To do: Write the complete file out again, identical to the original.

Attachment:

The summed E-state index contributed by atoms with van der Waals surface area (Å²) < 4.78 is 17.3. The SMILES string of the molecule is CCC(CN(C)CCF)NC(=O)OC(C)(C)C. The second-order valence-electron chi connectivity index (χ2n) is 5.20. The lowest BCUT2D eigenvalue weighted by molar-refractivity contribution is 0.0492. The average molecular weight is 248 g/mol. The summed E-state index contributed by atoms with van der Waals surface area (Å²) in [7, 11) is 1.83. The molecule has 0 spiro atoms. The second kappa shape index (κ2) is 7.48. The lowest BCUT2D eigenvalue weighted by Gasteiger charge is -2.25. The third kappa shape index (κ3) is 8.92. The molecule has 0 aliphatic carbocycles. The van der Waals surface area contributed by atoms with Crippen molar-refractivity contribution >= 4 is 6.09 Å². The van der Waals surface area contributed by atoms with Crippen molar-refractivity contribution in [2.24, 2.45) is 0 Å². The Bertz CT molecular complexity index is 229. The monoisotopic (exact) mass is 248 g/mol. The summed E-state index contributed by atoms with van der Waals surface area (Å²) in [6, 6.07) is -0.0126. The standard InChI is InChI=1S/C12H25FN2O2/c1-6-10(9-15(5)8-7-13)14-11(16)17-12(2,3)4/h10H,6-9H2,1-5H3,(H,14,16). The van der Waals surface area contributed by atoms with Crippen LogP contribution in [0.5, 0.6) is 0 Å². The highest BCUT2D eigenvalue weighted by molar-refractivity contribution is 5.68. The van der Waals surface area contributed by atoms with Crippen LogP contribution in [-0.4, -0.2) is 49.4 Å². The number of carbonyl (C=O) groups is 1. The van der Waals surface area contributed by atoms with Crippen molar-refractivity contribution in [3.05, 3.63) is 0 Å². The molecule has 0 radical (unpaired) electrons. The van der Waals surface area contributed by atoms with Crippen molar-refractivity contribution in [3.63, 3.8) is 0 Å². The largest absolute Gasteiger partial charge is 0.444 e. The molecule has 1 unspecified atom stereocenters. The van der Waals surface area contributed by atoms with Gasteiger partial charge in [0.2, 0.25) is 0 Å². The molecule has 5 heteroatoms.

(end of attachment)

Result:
The summed E-state index contributed by atoms with van der Waals surface area (Å²) < 4.78 is 17.3. The SMILES string of the molecule is CCC(CN(C)CCF)NC(=O)OC(C)(C)C. The second-order valence-electron chi connectivity index (χ2n) is 5.20. The lowest BCUT2D eigenvalue weighted by molar-refractivity contribution is 0.0492. The average molecular weight is 248 g/mol. The summed E-state index contributed by atoms with van der Waals surface area (Å²) in [7, 11) is 1.83. The molecule has 0 spiro atoms. The second kappa shape index (κ2) is 7.48. The lowest BCUT2D eigenvalue weighted by Gasteiger charge is -2.25. The third kappa shape index (κ3) is 8.92. The molecule has 0 aliphatic carbocycles. The van der Waals surface area contributed by atoms with Crippen molar-refractivity contribution >= 4 is 6.09 Å². The van der Waals surface area contributed by atoms with Crippen molar-refractivity contribution in [2.24, 2.45) is 0 Å². The Bertz CT molecular complexity index is 229. The monoisotopic (exact) mass is 248 g/mol. The summed E-state index contributed by atoms with van der Waals surface area (Å²) in [6, 6.07) is -0.0126. The standard InChI is InChI=1S/C12H25FN2O2/c1-6-10(9-15(5)8-7-13)14-11(16)17-12(2,3)4/h10H,6-9H2,1-5H3,(H,14,16). The van der Waals surface area contributed by atoms with Crippen LogP contribution in [0.5, 0.6) is 0 Å². The highest BCUT2D eigenvalue weighted by molar-refractivity contribution is 5.68. The van der Waals surface area contributed by atoms with Crippen LogP contribution in [-0.4, -0.2) is 49.4 Å². The number of carbonyl (C=O) groups is 1. The van der Waals surface area contributed by atoms with Crippen molar-refractivity contribution in [3.05, 3.63) is 0 Å². The molecule has 0 radical (unpaired) electrons. The van der Waals surface area contributed by atoms with Crippen molar-refractivity contribution in [3.63, 3.8) is 0 Å². The largest absolute Gasteiger partial charge is 0.444 e. The molecule has 1 unspecified atom stereocenters. The van der Waals surface area contributed by atoms with Gasteiger partial charge in [0.2, 0.25) is 0 Å². The molecule has 5 heteroatoms.